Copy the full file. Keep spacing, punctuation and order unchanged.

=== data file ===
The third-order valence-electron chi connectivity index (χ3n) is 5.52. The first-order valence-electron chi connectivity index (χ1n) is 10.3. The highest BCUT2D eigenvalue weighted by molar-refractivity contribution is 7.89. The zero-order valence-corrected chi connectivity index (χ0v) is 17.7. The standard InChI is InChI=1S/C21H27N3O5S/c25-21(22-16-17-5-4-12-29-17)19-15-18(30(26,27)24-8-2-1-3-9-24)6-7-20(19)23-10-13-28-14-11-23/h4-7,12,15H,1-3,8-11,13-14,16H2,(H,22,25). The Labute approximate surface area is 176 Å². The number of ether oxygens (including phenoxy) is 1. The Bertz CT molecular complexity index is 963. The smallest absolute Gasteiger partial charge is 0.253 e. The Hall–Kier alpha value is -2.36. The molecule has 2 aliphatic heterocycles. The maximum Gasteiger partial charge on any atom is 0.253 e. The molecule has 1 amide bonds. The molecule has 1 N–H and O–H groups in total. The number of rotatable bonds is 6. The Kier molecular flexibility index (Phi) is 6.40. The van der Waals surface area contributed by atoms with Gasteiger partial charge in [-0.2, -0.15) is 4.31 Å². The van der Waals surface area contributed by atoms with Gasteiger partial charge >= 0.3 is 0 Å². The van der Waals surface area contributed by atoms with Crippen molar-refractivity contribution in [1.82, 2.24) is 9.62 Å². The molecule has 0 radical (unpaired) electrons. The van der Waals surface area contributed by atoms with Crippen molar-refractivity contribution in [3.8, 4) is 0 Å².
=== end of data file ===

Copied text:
The third-order valence-electron chi connectivity index (χ3n) is 5.52. The first-order valence-electron chi connectivity index (χ1n) is 10.3. The highest BCUT2D eigenvalue weighted by molar-refractivity contribution is 7.89. The zero-order valence-corrected chi connectivity index (χ0v) is 17.7. The standard InChI is InChI=1S/C21H27N3O5S/c25-21(22-16-17-5-4-12-29-17)19-15-18(30(26,27)24-8-2-1-3-9-24)6-7-20(19)23-10-13-28-14-11-23/h4-7,12,15H,1-3,8-11,13-14,16H2,(H,22,25). The Labute approximate surface area is 176 Å². The number of ether oxygens (including phenoxy) is 1. The Bertz CT molecular complexity index is 963. The smallest absolute Gasteiger partial charge is 0.253 e. The Hall–Kier alpha value is -2.36. The molecule has 2 aliphatic heterocycles. The maximum Gasteiger partial charge on any atom is 0.253 e. The molecule has 1 amide bonds. The molecule has 1 N–H and O–H groups in total. The number of rotatable bonds is 6. The Kier molecular flexibility index (Phi) is 6.40. The van der Waals surface area contributed by atoms with Gasteiger partial charge in [-0.2, -0.15) is 4.31 Å². The van der Waals surface area contributed by atoms with Gasteiger partial charge >= 0.3 is 0 Å². The van der Waals surface area contributed by atoms with Crippen molar-refractivity contribution in [1.82, 2.24) is 9.62 Å². The molecule has 0 radical (unpaired) electrons. The van der Waals surface area contributed by atoms with Crippen molar-refractivity contribution in [3.8, 4) is 0 Å².